Friday, July 25, 2014

Go, you baby bears

Against my better judgement, I've watched the vast majority of the last two or three seasons' worth of Cubs games. Sweet baby Jesus, it's been bad. I was overjoyed, though, when a few years ago the organization hired Theo Epstein, of Red Sox fame, to right the ship.

Step one: Blow up the entire franchise. That means maximizing the old, expensive talent and turning it into young, better talent that costs much much much less. We're in the third year of that now, and it's finally paying off. The farm system is now the good kind of ridiculous — completely stocked with talent. Wave after wave of young, top-end talent. There are a few on the big-league club now, and a bunch more on the way. The Cubs have five players in the Baseball America top 30 prospects list. That's fairly solid.

And because of that, it's actually fun to watch this damn team now again. There were glimmers of hope before, but they're coming more frequently now. Of course, since the All-Star break they've been terrible — pretty sure they're 1-5.

But it won't be long. And not the "if we cross our fingers and the other teams fold the Cubs will win" kind of "it won't be long." It's actual, honest-to-goodness hope.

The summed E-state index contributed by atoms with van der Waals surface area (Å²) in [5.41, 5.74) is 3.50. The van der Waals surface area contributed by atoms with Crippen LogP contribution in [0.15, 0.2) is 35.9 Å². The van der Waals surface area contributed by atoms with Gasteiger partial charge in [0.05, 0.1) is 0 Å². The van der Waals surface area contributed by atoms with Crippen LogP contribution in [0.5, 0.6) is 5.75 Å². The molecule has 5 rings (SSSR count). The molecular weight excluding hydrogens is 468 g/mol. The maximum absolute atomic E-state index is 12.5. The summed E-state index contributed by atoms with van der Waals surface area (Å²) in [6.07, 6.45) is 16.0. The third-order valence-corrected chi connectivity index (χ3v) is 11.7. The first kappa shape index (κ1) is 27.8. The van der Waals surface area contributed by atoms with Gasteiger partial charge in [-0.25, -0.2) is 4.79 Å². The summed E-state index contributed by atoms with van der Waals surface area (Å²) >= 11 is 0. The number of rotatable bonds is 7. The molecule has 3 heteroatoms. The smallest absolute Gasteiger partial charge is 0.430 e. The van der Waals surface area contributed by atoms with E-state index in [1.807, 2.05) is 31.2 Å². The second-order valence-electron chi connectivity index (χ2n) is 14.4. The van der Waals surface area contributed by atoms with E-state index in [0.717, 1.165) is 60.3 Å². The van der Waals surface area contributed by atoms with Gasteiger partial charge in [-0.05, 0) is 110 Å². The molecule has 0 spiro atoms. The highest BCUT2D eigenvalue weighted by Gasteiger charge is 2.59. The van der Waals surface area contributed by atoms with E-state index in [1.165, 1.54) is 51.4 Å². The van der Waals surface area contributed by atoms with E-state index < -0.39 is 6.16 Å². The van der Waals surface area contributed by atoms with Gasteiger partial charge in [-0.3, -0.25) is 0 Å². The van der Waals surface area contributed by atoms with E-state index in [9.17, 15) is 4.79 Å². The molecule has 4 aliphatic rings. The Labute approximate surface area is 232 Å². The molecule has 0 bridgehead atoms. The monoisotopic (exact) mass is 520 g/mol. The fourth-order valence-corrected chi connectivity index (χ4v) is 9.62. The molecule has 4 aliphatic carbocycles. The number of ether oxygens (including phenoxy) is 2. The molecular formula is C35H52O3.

Man, I'm a sucker.

Tuesday, July 22, 2014

What the future holds

In the early morning hours, about five years ago, I laid in bed at Methodist Hospital, staring at the ceiling. I'd finished work for the night (I kept doing my freelance stuff while I was there), and the Xbox (thanks, Brady) was off. It was just me and my thoughts.

The day before, I'd crashed my bike and headed to the hospital thinking I'd broken my hip or pelvis or something. That would be a drag, I knew, but that happens a lot. Those are big bones. They'll be fine. I was in a side room in the ER when the doctor came in and said it was my back, not my pelvis. L2 ... smashed.

Once I got checked in and doped up and fed, they got me stabilized in a room. The next day I was fitted for a brace, and headed back down for more X-rays (that was a daily routine). I had a neurosurgeon visit late in the afternoon, and he said they'd keep an eye on things for a few days. And that night, I finally settled down and thought about the whole deal.

I got a Facebook note from one of my high school friends whose husband had two or three back surgeries. She said I was lucky that surgery wasn't on the table right now. Her husband got a little better after the first one, but never really returned to normal.